Sasheer Zamata Was Woke Long Before Woke

"I can't imagine not talking about my Blackness. To some people that is political."

Woke star Sasheer Zamata
Joe Lederer/Hulu

Hulu’s new series Woke centers on Black cartoonist Keef (Lamorne Morris) whose social consciousness comes to him in the form of talking inanimate objects after he’s the victim of racial profiling and police violence. But while the shooting of Jacob Blake, the death of Daniel Prude, and the deaths of countless other Black people at the hands of police make the show’s premiere feel especially timely, star Sasheer Zamata maintains that Woke would be just as relevant if it had come out last year — or the year before that, or the year before that. “These are not new issues we’re dealing with,” the comedian and actor tells Bustle. “I hope we're in a place where people are able to absorb this information and talk about it with their families, communities, and friends.”

In Woke, created by cartoonist Keith Knight about the real-life aftermath of a violent encounter with police, Zamata plays Ayana, a progressive, self-assured newspaper editor who commands a room and never shies away from confrontation. In many ways, it’s exactly what Zamata does through her own comedy. “I try to use my voice to show people where I stand on issues,” Zamata says. “People have labeled me as a political comic… I don't talk about politics specifically, but I do talk about myself. I am a Black woman and I can't imagine not talking about my Blackness. To some people that is political.”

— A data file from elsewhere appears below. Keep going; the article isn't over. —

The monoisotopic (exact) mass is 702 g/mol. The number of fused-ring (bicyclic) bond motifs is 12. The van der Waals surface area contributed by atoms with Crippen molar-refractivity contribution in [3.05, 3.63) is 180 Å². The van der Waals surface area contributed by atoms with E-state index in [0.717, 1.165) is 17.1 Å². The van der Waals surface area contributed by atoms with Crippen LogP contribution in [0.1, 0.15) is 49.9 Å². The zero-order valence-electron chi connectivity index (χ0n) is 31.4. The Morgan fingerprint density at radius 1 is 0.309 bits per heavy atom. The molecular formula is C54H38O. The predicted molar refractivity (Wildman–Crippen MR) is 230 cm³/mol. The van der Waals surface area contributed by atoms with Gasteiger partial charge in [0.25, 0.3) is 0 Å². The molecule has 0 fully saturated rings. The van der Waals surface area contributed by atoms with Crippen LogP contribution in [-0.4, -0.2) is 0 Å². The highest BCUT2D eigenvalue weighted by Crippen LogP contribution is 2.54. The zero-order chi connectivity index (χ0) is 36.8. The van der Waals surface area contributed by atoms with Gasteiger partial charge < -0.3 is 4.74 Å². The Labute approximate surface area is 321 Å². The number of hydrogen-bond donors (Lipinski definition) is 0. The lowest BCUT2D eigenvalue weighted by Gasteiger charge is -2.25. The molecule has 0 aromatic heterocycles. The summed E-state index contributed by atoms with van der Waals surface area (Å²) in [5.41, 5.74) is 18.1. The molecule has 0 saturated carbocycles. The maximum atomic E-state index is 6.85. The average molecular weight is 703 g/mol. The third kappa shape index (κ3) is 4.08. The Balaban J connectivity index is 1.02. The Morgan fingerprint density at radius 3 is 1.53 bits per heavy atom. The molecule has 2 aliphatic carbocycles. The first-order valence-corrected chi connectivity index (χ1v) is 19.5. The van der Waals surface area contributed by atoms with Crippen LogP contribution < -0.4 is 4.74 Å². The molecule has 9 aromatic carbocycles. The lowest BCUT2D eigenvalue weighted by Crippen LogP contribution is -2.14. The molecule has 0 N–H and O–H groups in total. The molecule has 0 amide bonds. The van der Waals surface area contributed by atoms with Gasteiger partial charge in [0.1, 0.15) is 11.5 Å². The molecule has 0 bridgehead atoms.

"I am a Black woman and I can't imagine not talking about my Blackness. To some people that is political."

The Indiana native didn’t consider a career in comedy until a volleyball coach took her to see an improv show in Indianapolis. In the years following, she quickly came up through the ranks of the New York improv circuit, performing with the Upright Citizen’s Brigade and eventually landing a spot on Saturday Night Live in 2014. She was supposed to film her first stand-up comedy special in May — but then the coronavirus pandemic and its consequent quarantine happened. So, too, did a wave of protests against police brutality following the death of George Floyd. All of it compelled Zamata to rethink what she wants to say when the time comes to finally film it. “Do I want to tell all these jokes this way?” she muses. “Because the world is so different [now] and I am so different.”

While racial injustice is currently at the forefront of the national conversation, for Zamata, it's still important to find some semblance of balance and laughter. It’s part of the reason she was drawn to Woke, a project that’s about serious issues but would never be described as somber.

“You can have a conversation about race or injustice and also talk about what you just watched on Netflix,” Zamata says. “You can incorporate [social justice] into your lexicon; it doesn’t have to be weird.”